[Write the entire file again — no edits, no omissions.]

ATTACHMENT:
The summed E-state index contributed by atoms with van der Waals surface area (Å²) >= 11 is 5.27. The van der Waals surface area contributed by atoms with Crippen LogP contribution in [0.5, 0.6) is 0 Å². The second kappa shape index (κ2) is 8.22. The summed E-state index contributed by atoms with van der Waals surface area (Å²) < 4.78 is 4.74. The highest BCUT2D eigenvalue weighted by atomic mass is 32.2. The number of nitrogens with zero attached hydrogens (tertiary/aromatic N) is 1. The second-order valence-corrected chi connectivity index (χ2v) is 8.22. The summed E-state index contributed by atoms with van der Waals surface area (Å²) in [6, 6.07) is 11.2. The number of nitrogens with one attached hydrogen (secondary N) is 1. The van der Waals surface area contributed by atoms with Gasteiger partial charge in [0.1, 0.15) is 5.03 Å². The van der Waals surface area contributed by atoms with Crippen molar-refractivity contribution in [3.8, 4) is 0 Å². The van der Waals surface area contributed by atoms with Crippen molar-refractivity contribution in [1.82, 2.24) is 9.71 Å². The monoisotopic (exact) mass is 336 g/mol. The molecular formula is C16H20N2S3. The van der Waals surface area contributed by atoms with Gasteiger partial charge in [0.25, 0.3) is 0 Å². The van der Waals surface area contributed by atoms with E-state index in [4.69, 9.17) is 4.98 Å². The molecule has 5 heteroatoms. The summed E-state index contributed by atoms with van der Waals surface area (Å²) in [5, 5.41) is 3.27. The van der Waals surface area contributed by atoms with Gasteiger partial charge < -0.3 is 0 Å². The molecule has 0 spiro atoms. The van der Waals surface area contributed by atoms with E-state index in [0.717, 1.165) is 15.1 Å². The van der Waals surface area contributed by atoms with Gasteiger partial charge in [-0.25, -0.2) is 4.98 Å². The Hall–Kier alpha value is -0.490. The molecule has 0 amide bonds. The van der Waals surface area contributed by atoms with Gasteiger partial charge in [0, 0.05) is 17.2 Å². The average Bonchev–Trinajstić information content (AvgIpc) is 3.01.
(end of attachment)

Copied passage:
The summed E-state index contributed by atoms with van der Waals surface area (Å²) >= 11 is 5.27. The van der Waals surface area contributed by atoms with Crippen LogP contribution in [0.5, 0.6) is 0 Å². The second kappa shape index (κ2) is 8.22. The summed E-state index contributed by atoms with van der Waals surface area (Å²) < 4.78 is 4.74. The highest BCUT2D eigenvalue weighted by atomic mass is 32.2. The number of nitrogens with zero attached hydrogens (tertiary/aromatic N) is 1. The second-order valence-corrected chi connectivity index (χ2v) is 8.22. The summed E-state index contributed by atoms with van der Waals surface area (Å²) in [6, 6.07) is 11.2. The number of nitrogens with one attached hydrogen (secondary N) is 1. The van der Waals surface area contributed by atoms with Gasteiger partial charge in [0.1, 0.15) is 5.03 Å². The van der Waals surface area contributed by atoms with Crippen molar-refractivity contribution in [3.8, 4) is 0 Å². The van der Waals surface area contributed by atoms with Crippen molar-refractivity contribution in [1.82, 2.24) is 9.71 Å². The monoisotopic (exact) mass is 336 g/mol. The molecular formula is C16H20N2S3. The van der Waals surface area contributed by atoms with Gasteiger partial charge in [0.25, 0.3) is 0 Å². The van der Waals surface area contributed by atoms with E-state index in [4.69, 9.17) is 4.98 Å². The molecule has 5 heteroatoms. The summed E-state index contributed by atoms with van der Waals surface area (Å²) in [5, 5.41) is 3.27. The van der Waals surface area contributed by atoms with Gasteiger partial charge < -0.3 is 0 Å². The molecule has 0 spiro atoms. The van der Waals surface area contributed by atoms with E-state index in [0.717, 1.165) is 15.1 Å². The van der Waals surface area contributed by atoms with Gasteiger partial charge in [-0.25, -0.2) is 4.98 Å². The Hall–Kier alpha value is -0.490. The molecule has 0 amide bonds. The van der Waals surface area contributed by atoms with Gasteiger partial charge in [0, 0.05) is 17.2 Å². The average Bonchev–Trinajstić information content (AvgIpc) is 3.01.